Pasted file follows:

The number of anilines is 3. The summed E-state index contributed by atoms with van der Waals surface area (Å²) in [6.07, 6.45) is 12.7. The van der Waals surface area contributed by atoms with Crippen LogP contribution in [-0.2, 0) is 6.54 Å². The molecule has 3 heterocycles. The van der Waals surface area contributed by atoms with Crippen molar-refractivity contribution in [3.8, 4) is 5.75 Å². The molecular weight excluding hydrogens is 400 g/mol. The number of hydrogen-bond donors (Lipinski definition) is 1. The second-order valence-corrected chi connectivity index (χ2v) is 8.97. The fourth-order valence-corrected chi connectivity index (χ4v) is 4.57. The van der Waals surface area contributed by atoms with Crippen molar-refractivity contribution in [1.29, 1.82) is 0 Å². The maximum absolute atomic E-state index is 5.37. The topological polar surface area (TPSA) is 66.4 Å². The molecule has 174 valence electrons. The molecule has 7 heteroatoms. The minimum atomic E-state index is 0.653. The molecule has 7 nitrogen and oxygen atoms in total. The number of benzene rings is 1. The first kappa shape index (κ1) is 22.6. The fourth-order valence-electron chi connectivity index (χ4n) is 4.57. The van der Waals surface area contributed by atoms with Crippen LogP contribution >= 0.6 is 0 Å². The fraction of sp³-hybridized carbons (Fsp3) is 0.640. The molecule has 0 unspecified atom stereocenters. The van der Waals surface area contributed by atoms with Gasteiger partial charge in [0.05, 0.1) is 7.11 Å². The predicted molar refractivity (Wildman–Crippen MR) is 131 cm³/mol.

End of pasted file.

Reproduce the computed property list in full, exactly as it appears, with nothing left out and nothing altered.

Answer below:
The number of anilines is 3. The summed E-state index contributed by atoms with van der Waals surface area (Å²) in [6.07, 6.45) is 12.7. The van der Waals surface area contributed by atoms with Crippen LogP contribution in [-0.2, 0) is 6.54 Å². The molecule has 3 heterocycles. The van der Waals surface area contributed by atoms with Crippen molar-refractivity contribution in [3.8, 4) is 5.75 Å². The molecular weight excluding hydrogens is 400 g/mol. The number of hydrogen-bond donors (Lipinski definition) is 1. The second-order valence-corrected chi connectivity index (χ2v) is 8.97. The fourth-order valence-corrected chi connectivity index (χ4v) is 4.57. The van der Waals surface area contributed by atoms with Crippen molar-refractivity contribution in [1.29, 1.82) is 0 Å². The maximum absolute atomic E-state index is 5.37. The topological polar surface area (TPSA) is 66.4 Å². The molecule has 174 valence electrons. The molecule has 7 heteroatoms. The minimum atomic E-state index is 0.653. The molecule has 7 nitrogen and oxygen atoms in total. The number of benzene rings is 1. The first kappa shape index (κ1) is 22.6. The fourth-order valence-electron chi connectivity index (χ4n) is 4.57. The van der Waals surface area contributed by atoms with Crippen LogP contribution >= 0.6 is 0 Å². The fraction of sp³-hybridized carbons (Fsp3) is 0.640. The molecule has 0 unspecified atom stereocenters. The van der Waals surface area contributed by atoms with Gasteiger partial charge in [0.05, 0.1) is 7.11 Å². The predicted molar refractivity (Wildman–Crippen MR) is 131 cm³/mol.